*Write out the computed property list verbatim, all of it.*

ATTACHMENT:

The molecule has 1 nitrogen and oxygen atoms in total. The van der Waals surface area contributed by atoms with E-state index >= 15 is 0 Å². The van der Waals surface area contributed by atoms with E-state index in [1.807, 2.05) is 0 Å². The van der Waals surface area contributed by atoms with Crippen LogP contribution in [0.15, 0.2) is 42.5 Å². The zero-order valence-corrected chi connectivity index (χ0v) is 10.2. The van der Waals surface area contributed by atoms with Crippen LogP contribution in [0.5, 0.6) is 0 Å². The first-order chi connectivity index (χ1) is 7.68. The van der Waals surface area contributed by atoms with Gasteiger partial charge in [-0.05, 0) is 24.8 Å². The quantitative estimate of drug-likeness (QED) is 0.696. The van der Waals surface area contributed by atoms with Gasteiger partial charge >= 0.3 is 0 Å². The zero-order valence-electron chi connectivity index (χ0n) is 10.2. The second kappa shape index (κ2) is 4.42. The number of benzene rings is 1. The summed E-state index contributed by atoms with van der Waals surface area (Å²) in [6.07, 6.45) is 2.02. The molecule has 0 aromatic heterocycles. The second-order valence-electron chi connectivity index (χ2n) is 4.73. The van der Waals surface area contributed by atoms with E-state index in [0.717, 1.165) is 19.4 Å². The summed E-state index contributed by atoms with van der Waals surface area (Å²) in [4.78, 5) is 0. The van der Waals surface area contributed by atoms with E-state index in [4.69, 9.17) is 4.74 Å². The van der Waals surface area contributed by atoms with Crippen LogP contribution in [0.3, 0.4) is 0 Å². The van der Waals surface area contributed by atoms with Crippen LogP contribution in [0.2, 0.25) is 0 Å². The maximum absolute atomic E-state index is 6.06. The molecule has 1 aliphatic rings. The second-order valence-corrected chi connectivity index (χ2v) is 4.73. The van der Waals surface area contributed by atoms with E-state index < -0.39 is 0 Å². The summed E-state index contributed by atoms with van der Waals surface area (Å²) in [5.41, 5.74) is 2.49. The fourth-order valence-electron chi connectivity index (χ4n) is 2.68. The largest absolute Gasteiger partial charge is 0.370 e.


The molecule has 1 nitrogen and oxygen atoms in total. The van der Waals surface area contributed by atoms with E-state index >= 15 is 0 Å². The van der Waals surface area contributed by atoms with E-state index in [1.807, 2.05) is 0 Å². The van der Waals surface area contributed by atoms with Crippen LogP contribution in [0.15, 0.2) is 42.5 Å². The zero-order valence-corrected chi connectivity index (χ0v) is 10.2. The van der Waals surface area contributed by atoms with Crippen LogP contribution in [0.5, 0.6) is 0 Å². The first-order chi connectivity index (χ1) is 7.68. The van der Waals surface area contributed by atoms with Gasteiger partial charge in [-0.05, 0) is 24.8 Å². The quantitative estimate of drug-likeness (QED) is 0.696. The van der Waals surface area contributed by atoms with Gasteiger partial charge >= 0.3 is 0 Å². The zero-order valence-electron chi connectivity index (χ0n) is 10.2. The second kappa shape index (κ2) is 4.42. The number of benzene rings is 1. The summed E-state index contributed by atoms with van der Waals surface area (Å²) in [6.07, 6.45) is 2.02. The molecule has 0 aromatic heterocycles. The second-order valence-electron chi connectivity index (χ2n) is 4.73. The van der Waals surface area contributed by atoms with E-state index in [0.717, 1.165) is 19.4 Å². The summed E-state index contributed by atoms with van der Waals surface area (Å²) in [4.78, 5) is 0. The van der Waals surface area contributed by atoms with E-state index in [4.69, 9.17) is 4.74 Å². The van der Waals surface area contributed by atoms with Crippen LogP contribution in [0.3, 0.4) is 0 Å². The van der Waals surface area contributed by atoms with Crippen LogP contribution in [0.2, 0.25) is 0 Å². The maximum absolute atomic E-state index is 6.06. The molecule has 1 aliphatic rings. The second-order valence-corrected chi connectivity index (χ2v) is 4.73. The van der Waals surface area contributed by atoms with E-state index < -0.39 is 0 Å². The summed E-state index contributed by atoms with van der Waals surface area (Å²) in [5.41, 5.74) is 2.49. The fourth-order valence-electron chi connectivity index (χ4n) is 2.68. The largest absolute Gasteiger partial charge is 0.370 e.